7. I think the college must rename the buildings or other commemorations of Dickinson slaveholders on campus and in the Carlisle community. There are many different avenues to which the college can explain the controversial history of these figures along with commemorating their accomplishments and attributions to the college. However, the college and higher education in large, have went far too long allowing the figures who helped form this country and these institutions live in glory and honor without addressing their complex lives. By providing memorials to commemorate free African Americans or enslaved black people, the college will provide the nuance and context necessary to deal with this college and its history that is just. While I don’t think this truly does the work of embracing diversity in the present, it at least holds the institution accountable by addressing its historical ties with slavery.

  8. The names of these buildings reflects our history. Renaming them for the sake of appeasing current “politically correct” viewpoints only serves to assure that we’ll repeat the mistakes of long ago.

    This countries history bares the scars of our birth and growth into what we are today. Stop trying to censor the portions that you deem offensive.

  9. History has shown America is not a white nation, although many would think it should remain so; however, in eradicating the plaques of the founding fathers’ of Dickinson College would be an error. To further the discussion of America’s past and its multiculturalism and its positive steps toward ‘freedom and justice for all,’ plagues should simply be revised to indicate the gravity of the error of past leaders and founders of the college. Another history lesson for us all.

    The Holocaust Museum in Washington defines, by its memorial of those slain and the Nazi villains, the past atrocities in Germany. If we do not examine our past (and some would like to forget THAT period of time), we are destined to repeat it.

    Please revise the plaques to indicate not only achievements of those founders but their failures. Please honor all who rose above their slavery backgrounds to serve at the college, as this stands to serve that, in that time, African-Americans could do as well, if not better than some of their white counterparts. On the top of the list of those few men who can be honored should be Robert Young. Young had a duty to protect his family by stepping into a job not often admired (for primarily white students) and rising to head of security to push for his son’s admittance to the college and is a hero in my opinion.

  10. I believe the college should consider renaming buildings and adding memorials to commemorating the contributions of past Black employees and enslaved people that worked here. It is important to honor the narratives of those who were forced to sacrifice the freedom of body and mind to lay the foundations of the institution we have today. The free black men who worked at Dickinson helped to insure countless of students at the time and in the future would receive a quality education all while they and their own children were barred from such classrooms. That should not be forgotten. To ignore or not celebrate their contributes to Dickinson is to white wash the history of this college. As a Black student at Dickinson, I am must wrestle the fact that founders like Rush, and alumni like Buchanan and Cooper, never intended me to have this education. Each day I walk around campus with a slaveholder’s name across my chest. Learning about the black people that helped to shape Dickinson has helped me recognize my place here is not that as an invader trying to make room in a system inherently built against me, but as quasi descendant continuing the legacy Black Dickinsonians started from the very beginning. To see these men, women, and their stories honored alongside those of Rush and Buchanan would instill a sense of pride an acknowledgement in me. It would also show Dickinson is unafraid to self-reflect and complicate history. It is important to acknowledge that the life of an elite land and slave holding white man was not the only reality of the time. There were other realities too. One was of a former slave, turned janitor and activist, who believed his son deserved the best education, and was willing to fight for it. Even if he didn’t found a college or become a president, the reality is just as valid, and world changing, as any other.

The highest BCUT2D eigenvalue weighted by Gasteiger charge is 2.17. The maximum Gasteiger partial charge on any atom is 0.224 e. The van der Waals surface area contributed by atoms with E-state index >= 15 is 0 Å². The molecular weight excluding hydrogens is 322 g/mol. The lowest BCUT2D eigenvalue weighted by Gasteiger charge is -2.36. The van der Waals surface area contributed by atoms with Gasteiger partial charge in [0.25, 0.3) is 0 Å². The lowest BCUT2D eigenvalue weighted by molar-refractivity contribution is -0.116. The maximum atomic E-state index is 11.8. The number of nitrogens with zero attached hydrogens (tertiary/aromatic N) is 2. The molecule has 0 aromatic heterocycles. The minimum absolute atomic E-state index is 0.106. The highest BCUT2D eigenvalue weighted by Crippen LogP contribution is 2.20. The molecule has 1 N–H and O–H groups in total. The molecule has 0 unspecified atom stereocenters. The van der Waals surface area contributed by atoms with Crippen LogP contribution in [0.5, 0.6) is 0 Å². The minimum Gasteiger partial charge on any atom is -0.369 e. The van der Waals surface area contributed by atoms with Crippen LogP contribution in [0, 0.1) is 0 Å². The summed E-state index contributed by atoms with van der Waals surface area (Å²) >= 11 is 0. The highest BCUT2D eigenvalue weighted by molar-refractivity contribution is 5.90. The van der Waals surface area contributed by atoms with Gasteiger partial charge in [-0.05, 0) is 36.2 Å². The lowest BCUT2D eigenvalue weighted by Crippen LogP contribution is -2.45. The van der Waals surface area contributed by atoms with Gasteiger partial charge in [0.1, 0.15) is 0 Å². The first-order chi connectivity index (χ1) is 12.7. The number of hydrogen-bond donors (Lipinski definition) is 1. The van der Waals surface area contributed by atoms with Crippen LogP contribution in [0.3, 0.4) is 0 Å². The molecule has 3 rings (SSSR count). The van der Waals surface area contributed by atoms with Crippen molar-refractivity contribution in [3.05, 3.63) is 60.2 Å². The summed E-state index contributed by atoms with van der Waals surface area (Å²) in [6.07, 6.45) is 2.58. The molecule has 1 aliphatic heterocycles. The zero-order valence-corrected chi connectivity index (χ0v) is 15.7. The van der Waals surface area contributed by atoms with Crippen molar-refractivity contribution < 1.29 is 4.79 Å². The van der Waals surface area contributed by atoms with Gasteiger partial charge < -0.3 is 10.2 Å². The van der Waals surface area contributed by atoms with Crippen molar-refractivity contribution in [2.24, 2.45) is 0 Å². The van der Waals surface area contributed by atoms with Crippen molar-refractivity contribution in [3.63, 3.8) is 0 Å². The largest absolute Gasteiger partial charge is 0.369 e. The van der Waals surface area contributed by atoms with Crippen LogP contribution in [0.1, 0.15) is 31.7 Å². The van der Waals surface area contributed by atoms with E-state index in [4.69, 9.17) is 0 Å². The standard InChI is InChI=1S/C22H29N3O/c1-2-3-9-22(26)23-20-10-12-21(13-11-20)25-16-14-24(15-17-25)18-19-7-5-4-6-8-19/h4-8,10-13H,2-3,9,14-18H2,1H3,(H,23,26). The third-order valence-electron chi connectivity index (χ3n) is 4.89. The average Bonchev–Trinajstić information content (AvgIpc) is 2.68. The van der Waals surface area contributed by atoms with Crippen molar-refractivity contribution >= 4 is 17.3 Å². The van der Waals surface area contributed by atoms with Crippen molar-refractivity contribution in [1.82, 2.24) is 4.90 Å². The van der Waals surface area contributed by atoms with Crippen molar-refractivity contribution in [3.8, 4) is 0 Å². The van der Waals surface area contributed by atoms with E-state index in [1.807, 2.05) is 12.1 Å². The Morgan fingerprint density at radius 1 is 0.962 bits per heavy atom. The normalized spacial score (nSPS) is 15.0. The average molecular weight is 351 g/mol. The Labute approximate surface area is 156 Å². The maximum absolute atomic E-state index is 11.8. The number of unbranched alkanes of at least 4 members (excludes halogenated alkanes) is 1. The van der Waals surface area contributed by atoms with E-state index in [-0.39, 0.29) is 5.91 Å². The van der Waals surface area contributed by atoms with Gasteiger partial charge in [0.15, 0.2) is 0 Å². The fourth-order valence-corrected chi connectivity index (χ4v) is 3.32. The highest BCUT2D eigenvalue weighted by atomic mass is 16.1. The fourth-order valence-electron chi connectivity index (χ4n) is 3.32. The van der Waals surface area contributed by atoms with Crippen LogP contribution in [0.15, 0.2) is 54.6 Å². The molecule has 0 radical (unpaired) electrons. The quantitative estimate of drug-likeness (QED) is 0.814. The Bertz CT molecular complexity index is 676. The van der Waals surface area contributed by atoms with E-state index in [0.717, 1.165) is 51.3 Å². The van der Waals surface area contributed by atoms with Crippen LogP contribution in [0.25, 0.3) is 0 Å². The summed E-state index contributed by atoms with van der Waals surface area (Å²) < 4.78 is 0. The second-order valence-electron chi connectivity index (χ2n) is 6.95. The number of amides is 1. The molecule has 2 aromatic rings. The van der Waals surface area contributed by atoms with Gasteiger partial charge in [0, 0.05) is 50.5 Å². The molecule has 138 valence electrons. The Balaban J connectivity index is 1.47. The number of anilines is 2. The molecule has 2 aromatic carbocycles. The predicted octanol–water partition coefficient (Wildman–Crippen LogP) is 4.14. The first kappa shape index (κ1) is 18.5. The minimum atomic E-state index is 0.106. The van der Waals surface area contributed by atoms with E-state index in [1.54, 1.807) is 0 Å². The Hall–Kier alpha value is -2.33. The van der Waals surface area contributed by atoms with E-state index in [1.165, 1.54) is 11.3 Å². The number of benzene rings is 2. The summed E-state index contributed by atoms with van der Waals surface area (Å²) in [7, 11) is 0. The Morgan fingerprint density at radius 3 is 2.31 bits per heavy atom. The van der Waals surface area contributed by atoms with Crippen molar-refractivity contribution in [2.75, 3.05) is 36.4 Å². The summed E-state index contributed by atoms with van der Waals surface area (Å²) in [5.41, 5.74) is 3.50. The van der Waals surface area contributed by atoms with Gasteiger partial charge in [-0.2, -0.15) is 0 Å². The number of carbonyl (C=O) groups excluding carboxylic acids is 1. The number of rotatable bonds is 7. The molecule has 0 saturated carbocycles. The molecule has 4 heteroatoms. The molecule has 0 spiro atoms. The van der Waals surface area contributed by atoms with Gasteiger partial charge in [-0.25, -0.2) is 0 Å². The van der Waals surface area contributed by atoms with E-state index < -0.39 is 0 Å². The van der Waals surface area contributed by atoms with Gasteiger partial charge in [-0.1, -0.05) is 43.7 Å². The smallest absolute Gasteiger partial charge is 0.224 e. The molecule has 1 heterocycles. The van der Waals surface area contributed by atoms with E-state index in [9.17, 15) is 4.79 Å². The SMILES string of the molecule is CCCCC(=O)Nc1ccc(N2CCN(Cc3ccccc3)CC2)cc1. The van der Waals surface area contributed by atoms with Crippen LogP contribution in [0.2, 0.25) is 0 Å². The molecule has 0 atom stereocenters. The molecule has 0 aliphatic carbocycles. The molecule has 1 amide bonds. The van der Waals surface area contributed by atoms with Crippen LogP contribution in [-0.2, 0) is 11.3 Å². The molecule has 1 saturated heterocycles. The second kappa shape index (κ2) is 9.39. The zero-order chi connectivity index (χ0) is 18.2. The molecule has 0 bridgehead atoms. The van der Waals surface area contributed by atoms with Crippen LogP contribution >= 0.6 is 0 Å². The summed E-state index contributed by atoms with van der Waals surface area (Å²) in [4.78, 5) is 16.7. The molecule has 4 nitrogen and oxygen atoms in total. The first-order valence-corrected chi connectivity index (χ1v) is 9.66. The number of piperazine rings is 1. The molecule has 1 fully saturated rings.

11. Yes, on-campus buildings that feature the names of slaveholders associated with Dickinson should be renamed. Renaming those buildings is not an attempt at concealing an unsightly part of our history; rather, it is a recognition of the fact that Black narratives have been and continue to be erased on Dickinson’s campus, and a clear message that that erasure is unacceptable . Transparency needs to be a priority, so information about why the buildings were renamed should be available.
    Yes, monuments to the Black figures who have shaped this campus should be erected. To only commemorate white figures is to ignore the physical and intellectual contributions of Black figures.

Leave a Reply

Your email address will not be published. Required fields are marked *